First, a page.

# Find the number of group homomorphisms from $\mathbb{Z}_8$ to $S_3$.

Find the number of group homomorphisms from $$\mathbb{Z}_8$$ to $$S_3$$.

My try:

I know $$\mathbb{Z}_8$$ is a cyclic group of order $$8$$, and that the number of group homomorphisms from a cyclic group to any other group is determined where the generators of the cyclic group get mapped.

It is easy to notice that the generators of $$\mathbb{Z}_8$$ are

$$\langle 1\rangle,\langle 3\rangle,\langle 5\rangle$$ and $$\langle 7\rangle$$.

I also know that the order of the image divides the order of $$S_3$$ (as it forms a subgroup of $$S_3$$). Also if $$f$$ be the homomorphism, then $$f(0)= (1)(2)(3)$$. So till now I got $$f(0)=(1)(2)(3)$$, $$|f(2)| \mid 6$$, $$|f(3)| \mid 6$$, $$|f(4)| \mid 6$$, $$|f(5)| \mid 6$$, $$|f(6)| \mid 6$$, $$|f(7)| \mid 6$$, $$|f(8)| \mid 6$$. So the orders of $$|f(i)|$$ can be $$1$$ or $$2$$ or $$3$$ or $$6$$.

But how can I proceed from here?

• Do you know Lagrange's theorem? Commented Sep 20, 2021 at 14:51

Let $$\varphi\colon\Bbb Z_8\longrightarrow S_3$$ be a homomorphism. Since $$1$$ has order $$8$$, the order of $$\varphi(1)$$ must divide $$8$$. That is, it must be $$1$$, $$2$$, $$4$$ or $$8$$. But $$S_3$$ has no element whose order is $$4$$ or $$8$$, and the only $$\varphi$$ such that $$\varphi(1)=\operatorname{Id}$$ is the trivial homomorphism. Finally, $$S_3$$ has exactly three elements whose order is $$2$$ (the three transpositions), and if $$\tau$$ is any of them you can define $$\varphi(n)=\tau^n$$; it is a group homomorphism and it maps $$1$$ into $$\tau$$.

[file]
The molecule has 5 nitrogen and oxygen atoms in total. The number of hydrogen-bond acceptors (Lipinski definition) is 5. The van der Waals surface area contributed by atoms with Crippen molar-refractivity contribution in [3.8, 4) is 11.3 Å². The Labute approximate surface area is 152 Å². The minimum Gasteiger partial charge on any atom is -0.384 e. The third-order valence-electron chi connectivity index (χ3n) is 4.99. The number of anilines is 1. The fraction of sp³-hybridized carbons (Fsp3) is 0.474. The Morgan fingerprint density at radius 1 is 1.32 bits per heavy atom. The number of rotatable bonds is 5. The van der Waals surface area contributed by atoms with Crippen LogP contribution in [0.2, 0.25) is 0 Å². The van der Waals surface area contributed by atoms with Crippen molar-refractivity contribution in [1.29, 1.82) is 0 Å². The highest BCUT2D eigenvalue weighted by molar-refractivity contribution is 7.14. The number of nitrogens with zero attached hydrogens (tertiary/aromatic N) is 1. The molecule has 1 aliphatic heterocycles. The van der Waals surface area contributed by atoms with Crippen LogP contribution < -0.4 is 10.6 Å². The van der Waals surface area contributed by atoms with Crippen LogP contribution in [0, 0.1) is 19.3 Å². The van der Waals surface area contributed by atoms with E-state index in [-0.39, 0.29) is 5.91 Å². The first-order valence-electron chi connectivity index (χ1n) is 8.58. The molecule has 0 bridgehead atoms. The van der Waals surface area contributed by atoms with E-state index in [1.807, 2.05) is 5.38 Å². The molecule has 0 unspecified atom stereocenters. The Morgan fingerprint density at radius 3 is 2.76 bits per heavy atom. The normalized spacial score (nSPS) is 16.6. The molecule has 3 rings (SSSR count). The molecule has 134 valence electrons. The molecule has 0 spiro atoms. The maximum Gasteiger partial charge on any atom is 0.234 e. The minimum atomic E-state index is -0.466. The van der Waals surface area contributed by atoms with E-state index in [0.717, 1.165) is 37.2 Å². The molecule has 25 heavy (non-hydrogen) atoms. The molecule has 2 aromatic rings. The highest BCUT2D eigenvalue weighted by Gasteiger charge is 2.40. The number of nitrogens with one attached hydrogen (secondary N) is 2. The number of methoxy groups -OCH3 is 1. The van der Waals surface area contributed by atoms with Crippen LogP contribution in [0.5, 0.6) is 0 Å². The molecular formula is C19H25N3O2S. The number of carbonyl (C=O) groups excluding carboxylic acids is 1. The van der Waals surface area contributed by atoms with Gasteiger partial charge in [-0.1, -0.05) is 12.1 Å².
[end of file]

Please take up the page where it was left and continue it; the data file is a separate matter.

Therefore, there are $$4$$ such homomorphisms.
Suppose that $$\phi:\mathbb{Z}_8\to S_3$$ is a homomorphism then $$\phi(\mathbb{Z}_8)\leq S_3$$ using properties of homomorphism $$\phi(\mathbb{Z}_8)$$ is cyclic group $$\phi(Z_8)\approx\mathbb{Z}_3$$ or $$\mathbb{Z}_2$$ Since $$|\phi(\mathbb{Z_8})| \;divides \;|\mathbb{Z}_8|=8$$ $$\Rightarrow \phi(\mathbb{Z}_8)\approx \mathbb{Z}_2$$ there are 3 element of order 2 in $$S_3$$ so we have 3 homomorphism and one trivial homomorphism=4 homomorphism are there
The subgroups of $$\Bbb Z_8=\{0,1,2,3,4,5,6,7\}$$ are: \begin{alignat}{1} &H_1:=\{0\} \\ &H_2:=\{0,4\} \\ &H_3:=\{0,2,4,6\} \\ &H_4:=\Bbb Z_8 \\ \end{alignat} and they are all normal, as $$\Bbb Z_8$$ is cyclic and hence Abelian. The subgroups $$H_1$$ and $$H_2$$ can't be kernels of homomorphisms $$\Bbb Z_8\to S_3$$, because the respective images would have order $$8(>6)$$ and $$4(\nmid 6)$$. The subgroup $$H_3$$ is the kernel of three distinct homomorphisms: they map the elements of $$H_3$$ to $$()$$ (by definition of kernel), and the other elements (all of order $$8$$) to one same $$2$$-cycle: in fact, they can't be mapped to $$3$$-cycles (because $$3\nmid 8$$), nor to different $$2$$-cycles (because the image set wouldn't be a subgroup of $$S_3$$). So, for $$H_3$$ as kernel we have the three homomorphisms: $$0\mapsto (), 1\mapsto(ij), 2\mapsto (), 3\mapsto(ij), 4\mapsto (), 5\mapsto(ij), 6\mapsto (), 7\mapsto(ij)$$ The case of kernel equal to $$H_4$$, i.e. to the whole $$\Bbb Z_8$$, corresponds to the trivial homomorphism, where all the elements are mapped to $$()$$. So, there are overall four homomorphisms $$\Bbb Z_8\to S_3$$.